Like other survivors of the USS Meredith, sunk by the Japanese near Guadalcanal during World War II, Walter A. Roley never saw the faces of his saviors.
The 31-year-old sailor caught only a glimpse of a plane circling above the rafts he and 96 other men clung to for three days in chilly, shark-infested waters.
Forty-nine years later, Mr. Roley, now 80, walked up to the men who saved his life -- Allan Rothenberg and C. G. Lawler -- at the Holiday Inn in downtown Baltimore and hugged them.
"It's a wonderful feeling to finally meet the men who saved your life," said Mr. Roley, a tugboat crewman who spent only eight minutes aboard the Meredith before it was bombed.
"They literally gave us our lives," added Lamont Norwood, 75. "These guys are more than just friends who loaned us a baseball glove. The final curtain was going down on us."
Mr. Roley and Mr. Norwood, who had been taken off a tugboat towing a gasoline barge ahead of the attack, were among about two dozen Meredith survivors attending a weekend reunion of the crew of the USS Grayson -- the ship that rescued the men after the aerial sighting.
"It was a chance for us to show our appreciation," said Robert Robinson, 76, of Marysville, Wash., a Meredith survivor whose book, "Shipmates Forever," chronicles the sunken destroyer's history.
Mr. Robinson and other crew members learned the names of the fliers after one of them responded to a newspaper story about the Meredith four years ago. A series of letter exchanges led to the emotional meeting in Baltimore.
"It makes you cry, man," said Mr. Rothenberg, 73, who lives in Virginia Beach, Va. "Wives come up to you and say, 'If it wasn't for you, my husband wouldn't be here with me or I wouldn't be married to this man. It's a very, very emotional thing."
"It does something to you," said Mr. Lawler, 71, of Milton, Fla. "Half a century after seeing them in the water, you come back and shake their hands. It does something to you."
What Mr. Lawler and Mr. Rothenberg, who were scouting for Japanese ships, first spotted that day was a large oil spill. A closer look revealed oil-covered faces of men.
"Most of them were burned from the sun," Mr. Rothenberg said.
"We spotted one man swimming off by himself," Mr. Lawler added. "He had no life jacket. We dropped one of the last life jackets we had to him. By fate, it landed just close enough for him to reach it. I don't believe many of them even had any clothes on."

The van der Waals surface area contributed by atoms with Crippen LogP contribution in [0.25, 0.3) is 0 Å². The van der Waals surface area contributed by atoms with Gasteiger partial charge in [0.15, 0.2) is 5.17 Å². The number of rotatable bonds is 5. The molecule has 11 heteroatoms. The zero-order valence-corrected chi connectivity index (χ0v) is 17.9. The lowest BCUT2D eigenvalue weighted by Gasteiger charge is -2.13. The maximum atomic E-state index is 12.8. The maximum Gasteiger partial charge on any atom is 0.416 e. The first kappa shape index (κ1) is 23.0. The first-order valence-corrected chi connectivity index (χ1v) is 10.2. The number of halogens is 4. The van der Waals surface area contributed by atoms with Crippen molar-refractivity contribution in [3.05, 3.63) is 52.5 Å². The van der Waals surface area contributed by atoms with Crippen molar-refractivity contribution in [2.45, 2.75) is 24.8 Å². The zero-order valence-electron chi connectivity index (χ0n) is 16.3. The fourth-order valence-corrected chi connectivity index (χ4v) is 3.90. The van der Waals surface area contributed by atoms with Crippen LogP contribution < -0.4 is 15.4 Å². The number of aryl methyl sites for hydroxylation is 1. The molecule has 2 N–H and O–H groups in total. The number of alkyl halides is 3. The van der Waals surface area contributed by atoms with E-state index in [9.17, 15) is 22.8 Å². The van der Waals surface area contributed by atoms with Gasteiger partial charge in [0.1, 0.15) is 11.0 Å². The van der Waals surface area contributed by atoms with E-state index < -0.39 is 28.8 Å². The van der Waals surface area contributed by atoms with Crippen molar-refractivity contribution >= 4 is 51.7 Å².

The ordeal began Oct. 15, 1942. The Meredith, escorting a tugboat with a barge of aviation gasoline, was bombed in an attack by 38 Japanese airplanes, 75 miles short of the ships' destination at Guadalcanal. Commissioned just a year earlier, the Meredith sank in 45 minutes.
For more than 70 hours, the 97 survivors endured thirst and hunger and warded off sharks in the Pacific. The healthy took turns afloat and swimming alongside a makeshift ship of six rafts. Only the most seriously injured were allowed to remain on the rafts.
The survivors -- not even one-third of the 329 men on the Meredith when the Japanese planes struck -- were adrift in a slick of oil spilled from the abandoned barge and the sunken destroyer. Supplies were covered with oil and "were so heavy and bulky, they could not be grasped firmly" and were lost to the sea, Mr. Robinson recounted in his book.
What little supplies the men had -- rations of water and a Spam-like substance -- were found on the rafts.
Saturday night at the Holiday Inn, Mr. Robinson told of three days of courage and heroism.
Some men gave up their rations for others more in need.
"You'd hear something like, 'No, let Joe have it,' " Mr. Robinson said.
Sharks continually circled the rafts. On two occasions, sharks jumped aboard. One sailor died two hours after sustaining a shark bite in the buttocks. The next shark that jumped aboard was picked up by a group of about eight men and tossed back into the sea, Mr. Robinson said.
"I knew what was going on around me," said Ken Forbes, 67, of Plymouth, N.H., another survivor at the reunion. "There was so much oil I couldn't see out of my eyes. But I could hear men screaming from the shark attacks."
But the oil proved to be a godsend. It coated bodies, blocking out the sun's rays and covering wounds, and leaving the men less susceptible to sharks.
"It got to the point where we really couldn't see," Mr. Robinson said.
The men prayed. Some recited simple prayers learned from childhood.
"It was nothing elaborate," Mr. Robinson said. "Some just said stuff like 'Now, I lay me down to sleep' or the 23rd Psalm. Each man saw his own method to salvation."
There was no hope of rescue.
"As far as we knew, no message ever left the ship," Mr. Robinson said.
Later, Mr. Robinson said, he learned the U.S. Pacific Fleet, following searches after the attack, concluded the Meredith had sunk. After the survivors reached port at Espiritu Santo Island, they dispersed -- not to meet again until a 1989 reunion in Boston.
Like the crew of the Grayson, the survivors of the Meredith have now begun meeting every two years -- and for many the reunions have proven therapeutic.
"My husband didn't talk about the [ordeal] much before the reunions started," Doris Robinson said. "They have a bond. They spent the most horrible days of their lives together. They helped one another during that time."